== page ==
SAN FRANCISCO -- The southwestern US will continue to struggle through drought conditions this winter, the National Oceanic and Atmospheric Administration predicted Thursday in its outlook for the coming winter.
Meanwhile, a warmer and drier-than-normal winter is forecast for the nation's southern region, along with a wetter-than-normal winter for the Pacific Northwest and northern Rockies, the agency said.
In all, cooler and wetter conditions are forecast across portions of the northern tier of the country, with warmer and drier conditions for much of the southern tier -- in line with a typical La Niña weather pattern.
The Southwest may suffer the most from this forecast. The area is drought-stricken and most likely won't get relief through the winter.
More than 90% of the West is in drought conditions, and more than half of the region is in extreme or exceptional drought. California has just faced its driest year in nearly a century as the state continues a statewide drought emergency.
The Southwest will not only be dry, it will also continue to be warmer. In fact, the entire southern half of the country -- Midwest, Ohio Valley and Eastern Seaboard -- is forecast to have a warmer-than-average winter.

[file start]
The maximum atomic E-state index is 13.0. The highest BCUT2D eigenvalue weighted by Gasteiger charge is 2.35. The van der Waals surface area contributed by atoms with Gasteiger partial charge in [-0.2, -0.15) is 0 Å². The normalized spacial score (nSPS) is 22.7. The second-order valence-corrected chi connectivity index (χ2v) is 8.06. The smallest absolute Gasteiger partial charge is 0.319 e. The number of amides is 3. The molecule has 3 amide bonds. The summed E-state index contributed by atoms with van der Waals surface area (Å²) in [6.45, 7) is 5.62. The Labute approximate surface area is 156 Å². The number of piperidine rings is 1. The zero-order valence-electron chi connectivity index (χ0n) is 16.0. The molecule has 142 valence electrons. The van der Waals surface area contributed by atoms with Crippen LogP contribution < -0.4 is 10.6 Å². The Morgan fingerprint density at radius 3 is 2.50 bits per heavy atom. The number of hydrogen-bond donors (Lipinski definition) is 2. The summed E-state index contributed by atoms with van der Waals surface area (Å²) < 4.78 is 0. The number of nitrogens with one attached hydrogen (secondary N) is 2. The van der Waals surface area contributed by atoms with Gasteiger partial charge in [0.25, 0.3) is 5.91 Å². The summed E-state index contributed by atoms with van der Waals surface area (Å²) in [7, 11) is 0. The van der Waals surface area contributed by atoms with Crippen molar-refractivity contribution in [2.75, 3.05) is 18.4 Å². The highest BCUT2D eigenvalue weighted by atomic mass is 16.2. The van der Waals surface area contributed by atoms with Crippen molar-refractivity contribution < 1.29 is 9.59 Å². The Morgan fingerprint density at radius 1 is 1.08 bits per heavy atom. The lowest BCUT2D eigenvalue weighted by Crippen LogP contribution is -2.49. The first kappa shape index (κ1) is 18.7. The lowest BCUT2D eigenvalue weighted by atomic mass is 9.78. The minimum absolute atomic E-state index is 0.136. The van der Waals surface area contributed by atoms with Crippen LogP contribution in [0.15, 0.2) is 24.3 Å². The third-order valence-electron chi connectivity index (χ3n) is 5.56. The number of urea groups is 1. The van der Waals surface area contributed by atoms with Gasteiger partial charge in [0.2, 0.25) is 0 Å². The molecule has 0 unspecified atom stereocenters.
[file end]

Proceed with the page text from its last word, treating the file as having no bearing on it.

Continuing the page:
The only place that is forecast to have a cooler-than-normal winter is the Pacific Northwest and northern Rockies -- pretty much the same area that is expected to have a wetter-than-normal winter.
"In the Pacific Northwest, Northern California, the Upper Midwest and Hawaii should likely see drought improvement," said Jon Gottschalck with NOAA's Climate Prediction Center.
A wetter-than-normal season is forecast for portions of the Midwest, Ohio Valley and New England, as well, NOAA said.
La Niña could impact the drought "significantly," NOAA said.
"There tends to be below-normal precipitation along the southern tier of the US, and with that being the expectation for what we are favoring in the outlook, we do expect the drought to persist along many places in the Southwest," Gottschalck said.
Even with a stronger monsoon season in the Southwest, that wasn't enough to quell the drought.
But remember: This is a seasonal outlook -- not the day-to-day forecast. There will be extreme variability in the day-to-day forecast, including extremely cold days in the South, as well as drier weeks in the North.
NOAA's forecast looks at the season as a whole. And after all, it's just a forecast -- nothing is guaranteed.
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